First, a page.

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Figure 3. Receiver operating characteristic (ROC) curves for peak plantar pressure at (A) all plantar sites (n = 504 sites); (B) great toe only (n = 42 sites); (C) combined metatarsal and mid-foot sites (n = 252 sites); (D) mid-foot only (n = 42 sites). The ROC curves demonstrate the sensitivity and specificity for identifying plantar areas with a history of DFU at a threshold of 4.1 kg/cm2. A curve closer to the top left-hand corner indicates a more sensitive and specific test. The diagonal (45°) line serves as a baseline for the area under the curve. (A) PPP threshold of 4.1 kg/cm2 at any plantar site has 59% sensitivity and 67% specificity for predicting DFU history. Area under the curve = 0.70 (95% CI: 0.60–0.80; p < 0.0001), fair/good diagnostic ability. (B) Area under the curve = 0.58 (95% CI: 0.39–0.77, p = 0.44). There was no diagnostic ability of PPP at the great toe for predicting DFU history. (C) PPP threshold of 4.1 kg/cm2 at the metatarsal heads and mid-foot had 73% sensitivity and 62% specificity for predicting DFU history. Area under the curve = 0.75 (95% CI: 0.61–0.90; p < 0.001), very good diagnostic ability. (D) PPP threshold of 4.1 kg/cm2 at the mid-foot alone had 100% sensitivity and 79% specificity for predicting DFU history. Area under the curve = 0.89 (95% CI: 0.78–1.00; p = 0.026), excellent diagnostic ability.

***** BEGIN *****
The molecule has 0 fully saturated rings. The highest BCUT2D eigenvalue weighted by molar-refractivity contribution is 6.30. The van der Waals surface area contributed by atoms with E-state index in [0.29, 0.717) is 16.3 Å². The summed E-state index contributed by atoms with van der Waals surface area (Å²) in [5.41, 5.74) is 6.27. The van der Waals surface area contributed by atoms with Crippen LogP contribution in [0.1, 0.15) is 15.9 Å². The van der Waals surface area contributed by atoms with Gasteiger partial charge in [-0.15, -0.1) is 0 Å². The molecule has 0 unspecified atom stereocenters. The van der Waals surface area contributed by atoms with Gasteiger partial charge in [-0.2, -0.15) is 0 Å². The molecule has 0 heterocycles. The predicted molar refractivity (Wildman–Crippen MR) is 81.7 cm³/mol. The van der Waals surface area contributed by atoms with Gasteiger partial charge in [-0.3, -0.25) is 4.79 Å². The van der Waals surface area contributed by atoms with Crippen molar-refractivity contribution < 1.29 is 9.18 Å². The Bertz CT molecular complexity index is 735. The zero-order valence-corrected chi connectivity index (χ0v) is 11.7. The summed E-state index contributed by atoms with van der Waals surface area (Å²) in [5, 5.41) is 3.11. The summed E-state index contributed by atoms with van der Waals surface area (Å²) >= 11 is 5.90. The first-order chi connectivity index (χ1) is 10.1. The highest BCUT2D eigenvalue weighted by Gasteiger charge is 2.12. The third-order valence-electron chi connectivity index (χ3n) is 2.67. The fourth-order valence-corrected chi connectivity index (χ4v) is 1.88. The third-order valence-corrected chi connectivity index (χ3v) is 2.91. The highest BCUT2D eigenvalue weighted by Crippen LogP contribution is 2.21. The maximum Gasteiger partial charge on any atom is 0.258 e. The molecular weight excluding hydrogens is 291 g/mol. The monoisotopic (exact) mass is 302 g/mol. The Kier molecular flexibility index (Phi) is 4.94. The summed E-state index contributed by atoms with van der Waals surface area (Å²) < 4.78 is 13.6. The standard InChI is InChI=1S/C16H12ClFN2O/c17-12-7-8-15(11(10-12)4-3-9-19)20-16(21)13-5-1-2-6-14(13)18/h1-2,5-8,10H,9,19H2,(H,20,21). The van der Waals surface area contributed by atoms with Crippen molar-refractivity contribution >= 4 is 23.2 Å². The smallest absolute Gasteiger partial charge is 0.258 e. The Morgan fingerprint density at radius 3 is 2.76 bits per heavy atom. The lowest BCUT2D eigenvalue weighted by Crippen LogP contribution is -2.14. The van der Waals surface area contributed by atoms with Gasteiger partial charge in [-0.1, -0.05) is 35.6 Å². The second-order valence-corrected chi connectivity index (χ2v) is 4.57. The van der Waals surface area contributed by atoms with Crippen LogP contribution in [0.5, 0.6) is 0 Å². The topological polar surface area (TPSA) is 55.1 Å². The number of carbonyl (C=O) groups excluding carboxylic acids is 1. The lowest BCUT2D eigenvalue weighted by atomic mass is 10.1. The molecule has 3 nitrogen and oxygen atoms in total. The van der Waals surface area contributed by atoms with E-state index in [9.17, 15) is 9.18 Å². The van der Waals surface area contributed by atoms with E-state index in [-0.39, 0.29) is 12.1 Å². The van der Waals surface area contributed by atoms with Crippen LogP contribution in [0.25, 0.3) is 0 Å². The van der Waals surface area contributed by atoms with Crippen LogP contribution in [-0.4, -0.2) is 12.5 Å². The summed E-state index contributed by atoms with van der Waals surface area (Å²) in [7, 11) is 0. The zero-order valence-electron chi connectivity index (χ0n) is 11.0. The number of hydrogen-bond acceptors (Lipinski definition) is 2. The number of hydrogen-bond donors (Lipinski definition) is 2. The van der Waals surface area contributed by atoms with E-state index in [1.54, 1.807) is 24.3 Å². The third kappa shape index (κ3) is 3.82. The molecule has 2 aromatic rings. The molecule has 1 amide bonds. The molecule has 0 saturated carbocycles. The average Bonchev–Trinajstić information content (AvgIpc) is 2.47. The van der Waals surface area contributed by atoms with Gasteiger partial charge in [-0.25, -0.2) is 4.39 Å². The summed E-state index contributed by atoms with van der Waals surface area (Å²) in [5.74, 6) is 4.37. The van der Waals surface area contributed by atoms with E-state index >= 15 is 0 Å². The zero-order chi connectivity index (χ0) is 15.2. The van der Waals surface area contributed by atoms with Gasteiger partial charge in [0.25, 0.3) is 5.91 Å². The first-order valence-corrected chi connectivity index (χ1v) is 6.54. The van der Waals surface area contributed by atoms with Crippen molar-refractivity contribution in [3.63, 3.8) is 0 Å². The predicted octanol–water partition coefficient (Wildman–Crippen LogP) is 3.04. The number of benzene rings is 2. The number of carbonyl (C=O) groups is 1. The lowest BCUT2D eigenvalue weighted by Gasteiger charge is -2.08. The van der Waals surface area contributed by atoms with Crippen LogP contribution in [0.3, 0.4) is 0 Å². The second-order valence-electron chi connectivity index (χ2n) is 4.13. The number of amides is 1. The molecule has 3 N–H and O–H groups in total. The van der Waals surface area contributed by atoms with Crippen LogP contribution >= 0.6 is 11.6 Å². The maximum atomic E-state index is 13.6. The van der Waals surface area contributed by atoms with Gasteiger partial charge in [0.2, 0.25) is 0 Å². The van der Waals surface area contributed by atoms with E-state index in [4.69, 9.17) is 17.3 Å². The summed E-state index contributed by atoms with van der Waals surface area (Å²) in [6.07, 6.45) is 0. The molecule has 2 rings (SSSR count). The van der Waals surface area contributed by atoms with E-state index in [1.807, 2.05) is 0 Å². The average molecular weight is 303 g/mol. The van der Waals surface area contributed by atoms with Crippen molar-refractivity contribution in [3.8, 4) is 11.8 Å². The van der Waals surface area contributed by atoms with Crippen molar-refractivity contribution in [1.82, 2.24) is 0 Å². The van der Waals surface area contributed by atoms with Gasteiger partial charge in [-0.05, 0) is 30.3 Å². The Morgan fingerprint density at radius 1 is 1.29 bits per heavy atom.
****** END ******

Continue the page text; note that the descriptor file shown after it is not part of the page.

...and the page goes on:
Figure 3. Receiver operating characteristic (ROC) curves for peak plantar pressure at (A) all plantar sites (n = 504 sites); (B) great toe only (n = 42 sites); (C) combined metatarsal and mid-foot sites (n = 252 sites); (D) mid-foot only (n = 42 sites). The ROC curves demonstrate the sensitivity and specificity for identifying plantar areas with a history of DFU at a threshold of 4.1 kg/cm2. A curve closer to the top left-hand corner indicates a more sensitive and specific test. The diagonal (45°) line serves as a baseline for the area under the curve. (A) PPP threshold of 4.1 kg/cm2 at any plantar site has 59% sensitivity and 67% specificity for predicting DFU history. Area under the curve = 0.70 (95% CI: 0.60–0.80; p < 0.0001), fair/good diagnostic ability. (B) Area under the curve = 0.58 (95% CI: 0.39–0.77, p = 0.44). There was no diagnostic ability of PPP at the great toe for predicting DFU history. (C) PPP threshold of 4.1 kg/cm2 at the metatarsal heads and mid-foot had 73% sensitivity and 62% specificity for predicting DFU history. Area under the curve = 0.75 (95% CI: 0.61–0.90; p < 0.001), very good diagnostic ability. (D) PPP threshold of 4.1 kg/cm2 at the mid-foot alone had 100% sensitivity and 79% specificity for predicting DFU history. Area under the curve = 0.89 (95% CI: 0.78–1.00; p = 0.026), excellent diagnostic ability.